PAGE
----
Sister Helen Prejean

(* 1939)

Sister Helen PrejeanBiographical Sketch

Helen Prejean, C.S.J. (born Baton Rouge, LA, USA, April 21, 1939 in ) is a Roman Catholic nun, a member of the Congregation of St. Joseph and a leading American advocate for the abolition of the death penalty.

Prejean joined the Sisters of Saint Joseph of Medaille in 1957. Her efforts in the fight for the abolition of capital punishment began in New Orleans, Louisiana, in 1981. In 1982 an acquaintance asked her to correspond with convicted murderer Elmo Patrick Sonnier, located in the Louisiana State Penitentiary. Sonnier was sentenced to death by electrocution. She visited Sonnier in prison and agreed to be his spiritual adviser in the months leading up to his execution. The experience gave Prejean greater insight into the process involved in executions, and she began speaking out against capital punishment. At the same time, she also founded Survive, an organization devoted to counseling the families of victims of violence.

Prejean has since ministered to many other inmates on death row and witnessed several more executions. She served as National Chairperson of the National Coalition to Abolish the Death Penalty from 1993 to 1995.

Dead Man Walking, a biographical account of her relationship with Sonnier and other inmates on death row, served as the basis for a feature film, an opera, and a play. In the film, she was portrayed by Susan Sarandon, who won an Academy Award for Best Actress. Although Prejean herself was uncredited, she made a minor cameo as a woman in a candlelit vigil scene outside the Louisiana State Penitentiary.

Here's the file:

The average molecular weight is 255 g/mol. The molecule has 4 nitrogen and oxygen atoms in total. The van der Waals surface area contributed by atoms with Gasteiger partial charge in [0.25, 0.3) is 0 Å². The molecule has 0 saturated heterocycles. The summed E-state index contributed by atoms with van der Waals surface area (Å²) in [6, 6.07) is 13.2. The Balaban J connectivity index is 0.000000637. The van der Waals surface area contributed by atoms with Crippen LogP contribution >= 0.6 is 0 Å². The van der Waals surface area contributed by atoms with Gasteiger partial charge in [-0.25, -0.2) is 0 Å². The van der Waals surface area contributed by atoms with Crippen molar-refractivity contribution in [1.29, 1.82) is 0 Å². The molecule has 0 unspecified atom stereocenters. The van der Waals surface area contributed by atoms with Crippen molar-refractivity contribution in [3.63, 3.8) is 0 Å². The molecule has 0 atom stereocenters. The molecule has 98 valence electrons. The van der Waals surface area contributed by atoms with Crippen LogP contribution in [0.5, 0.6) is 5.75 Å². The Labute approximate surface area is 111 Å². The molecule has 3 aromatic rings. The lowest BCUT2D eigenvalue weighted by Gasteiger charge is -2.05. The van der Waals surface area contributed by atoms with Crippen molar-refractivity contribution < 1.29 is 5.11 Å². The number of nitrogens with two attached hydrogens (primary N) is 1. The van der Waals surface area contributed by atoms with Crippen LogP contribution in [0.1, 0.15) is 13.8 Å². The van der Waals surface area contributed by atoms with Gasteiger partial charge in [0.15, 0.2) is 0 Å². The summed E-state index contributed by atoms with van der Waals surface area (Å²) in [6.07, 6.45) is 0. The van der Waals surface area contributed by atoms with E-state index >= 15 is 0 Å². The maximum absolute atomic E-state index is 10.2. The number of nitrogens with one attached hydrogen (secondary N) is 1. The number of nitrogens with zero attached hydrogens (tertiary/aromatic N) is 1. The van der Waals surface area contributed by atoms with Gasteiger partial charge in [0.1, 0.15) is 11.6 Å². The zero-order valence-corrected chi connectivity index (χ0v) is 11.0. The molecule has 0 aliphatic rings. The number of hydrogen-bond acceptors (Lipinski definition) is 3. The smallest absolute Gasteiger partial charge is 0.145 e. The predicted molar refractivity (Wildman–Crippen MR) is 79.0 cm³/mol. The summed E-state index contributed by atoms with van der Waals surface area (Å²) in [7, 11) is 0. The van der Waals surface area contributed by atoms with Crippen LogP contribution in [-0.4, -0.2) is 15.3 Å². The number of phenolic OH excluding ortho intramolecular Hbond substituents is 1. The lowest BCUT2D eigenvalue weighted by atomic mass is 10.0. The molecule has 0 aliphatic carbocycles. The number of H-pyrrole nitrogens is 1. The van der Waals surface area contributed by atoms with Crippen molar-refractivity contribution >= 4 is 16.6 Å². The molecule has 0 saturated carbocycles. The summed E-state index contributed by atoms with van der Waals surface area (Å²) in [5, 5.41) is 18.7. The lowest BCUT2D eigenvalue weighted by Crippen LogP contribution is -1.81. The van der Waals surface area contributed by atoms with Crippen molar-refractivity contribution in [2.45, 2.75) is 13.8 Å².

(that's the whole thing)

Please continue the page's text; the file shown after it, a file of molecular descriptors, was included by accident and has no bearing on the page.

In addition to Sonnier, the account is based on the inmate Robert Lee Willie who, with his friend Joseph Jesse Vaccaro, raped and killed 18-year-old Faith Hathaway on May 28, 1980, eight days later kidnapping a Madisonville couple from alongside the Tchefuncte River in Louisiana and driving them to Alabama. They raped the 16-year-old girl, Debbie Morris (née Cuevas), who would later become the author of her book Forgiving the Dead Man Walking and then stabbed and shot her boyfriend, 20-year-old Mark Brewster, leaving him tied to a tree paralyzed from the waist down.

In 1999, Prejean formed Moratorium 2000, a petition drive that eventually grew into a national education campaign, The Moratorium Campaign, initially staffed by Robert Jones, Theresa Meisz, and Jené O’Keefe. The organization Witness to Innocence, composed of death row survivors who were convicted for crimes they did not commit, started under The Moratorium Campaign.